The film Mobilize (previously titled Disconnect) is about the potential dangers of cell phones. People have joked about it for years. The AMC series Better Call Saul had a major plot device about a character’s aversion to any electronic radiation. The character wound up wearing thermal blankets, not going outside, deactivating electricity in the home, and having all electronic units being stored in an outside mailbox. The show never really explained the source of the character’s problem, but it seemed to imply that it was a mental phobia. In fact, there are many people who are showing mental effects such as increased agitation and ADHD. A far more serious problem seems to be a causative effect for brain tumors.
There have also been cases where depending where the phone is normally kept (clipped on a bra or in a pants pocket) of leading to breast cancers and lower sperm counts. The cell phone industry has been actively trying to manage any information regarding the possible harmful effects of radiation from cell towers and cell phones. They have been pretty successful. The simple fact is that there have not been a significant number of independent studies. The studies that have been conducted have been conflicting based on whether or not they have been industry-funded. It is very clear that there might be a problem. The issue is long term effects, and it is just now that people who have been using cell phones heavily for 20 years or more are having problems. Then there is the issue of children using them at young ages and possibly for their entire lifetimes. There are clearly an increasing number of cases of cancers that have been argued are directly related to cell phone use. The U.S. wireless industry is in the range of $200 billion. They have the resources to lobby everyone in the media and politics.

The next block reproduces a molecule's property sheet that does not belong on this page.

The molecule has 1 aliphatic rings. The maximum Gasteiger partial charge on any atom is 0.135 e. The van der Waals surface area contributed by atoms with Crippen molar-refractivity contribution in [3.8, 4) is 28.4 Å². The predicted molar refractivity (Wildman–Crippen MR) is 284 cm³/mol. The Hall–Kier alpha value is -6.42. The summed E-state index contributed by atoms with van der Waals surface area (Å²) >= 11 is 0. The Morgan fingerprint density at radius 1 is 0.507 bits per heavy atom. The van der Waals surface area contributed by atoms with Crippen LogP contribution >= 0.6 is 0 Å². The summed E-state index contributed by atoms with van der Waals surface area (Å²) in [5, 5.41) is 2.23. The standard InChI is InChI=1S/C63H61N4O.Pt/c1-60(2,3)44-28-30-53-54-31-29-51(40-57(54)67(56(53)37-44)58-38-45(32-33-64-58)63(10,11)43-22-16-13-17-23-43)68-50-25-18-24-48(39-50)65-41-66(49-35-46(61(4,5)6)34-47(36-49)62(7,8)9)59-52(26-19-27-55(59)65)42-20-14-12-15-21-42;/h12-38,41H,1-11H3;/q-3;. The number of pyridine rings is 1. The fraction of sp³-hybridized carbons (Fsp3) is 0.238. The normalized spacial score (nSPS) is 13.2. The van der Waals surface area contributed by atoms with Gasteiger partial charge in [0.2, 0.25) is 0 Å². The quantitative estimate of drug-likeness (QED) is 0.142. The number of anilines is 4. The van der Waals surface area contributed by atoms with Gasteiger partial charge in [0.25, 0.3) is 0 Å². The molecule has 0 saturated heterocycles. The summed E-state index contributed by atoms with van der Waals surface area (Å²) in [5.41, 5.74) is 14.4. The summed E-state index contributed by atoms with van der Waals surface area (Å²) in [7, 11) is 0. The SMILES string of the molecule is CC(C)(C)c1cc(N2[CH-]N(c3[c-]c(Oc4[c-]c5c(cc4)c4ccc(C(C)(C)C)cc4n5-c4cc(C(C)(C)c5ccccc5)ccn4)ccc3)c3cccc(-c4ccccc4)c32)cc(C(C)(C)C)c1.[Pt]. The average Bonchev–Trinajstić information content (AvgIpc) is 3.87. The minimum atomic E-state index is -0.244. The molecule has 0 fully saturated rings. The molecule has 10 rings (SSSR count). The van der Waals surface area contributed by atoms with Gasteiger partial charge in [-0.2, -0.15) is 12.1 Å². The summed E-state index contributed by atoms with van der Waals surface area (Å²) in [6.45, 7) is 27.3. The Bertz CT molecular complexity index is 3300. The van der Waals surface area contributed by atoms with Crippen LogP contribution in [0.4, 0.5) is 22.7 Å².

The film is a first-time effort by a young filmmaker who has packed the film with talking heads. One of the best clips is of Richard Branson in November 1999 just before he started Virgin Mobile in which he recommends using a headset to keep the phone away from the head or body. Branson sold off his cell phone business for a couple of billion but continued doing ads (using his headset). It is obvious Branson was aware of the potential danger in 1999. In fact, this seems to be the most consistent bit of advice to consumers. It is included in cell phone manuals, but the industry wants to minimize exposure of potentially harmful information to the consumer by fighting any attempts to highlight the information. You might have detected a hint of sarcasm in my last remark. It was intended.
Parallels have been drawn to the tobacco industry. A clip is included from the film Thank You For Smoking which shows a lobbyist talking to cell phone executives.
There are many more celebrities included in clips, but to be fair, there are far more droning doctors and experts. It is a balanced film, but the balance might be a little swayed to towards a call for alarm. The simple truth is that nobody cares, but everybody suspects there is a problem. It is only when the brain tumors become epidemic that people will start to raise an uproar. The film itself is far from groundbreaking technically. It is an obvious labor of love by one young filmmaker. There should be a lot more films studying the subject.
There is a great need for truly extensive and major independent studies for an industry that is still in its infancy. Do we really want the current crop of infants and toddlers to be the ones who really face the full long-term effects of something that we just really don’t understand? Call your congressman (but use a headset).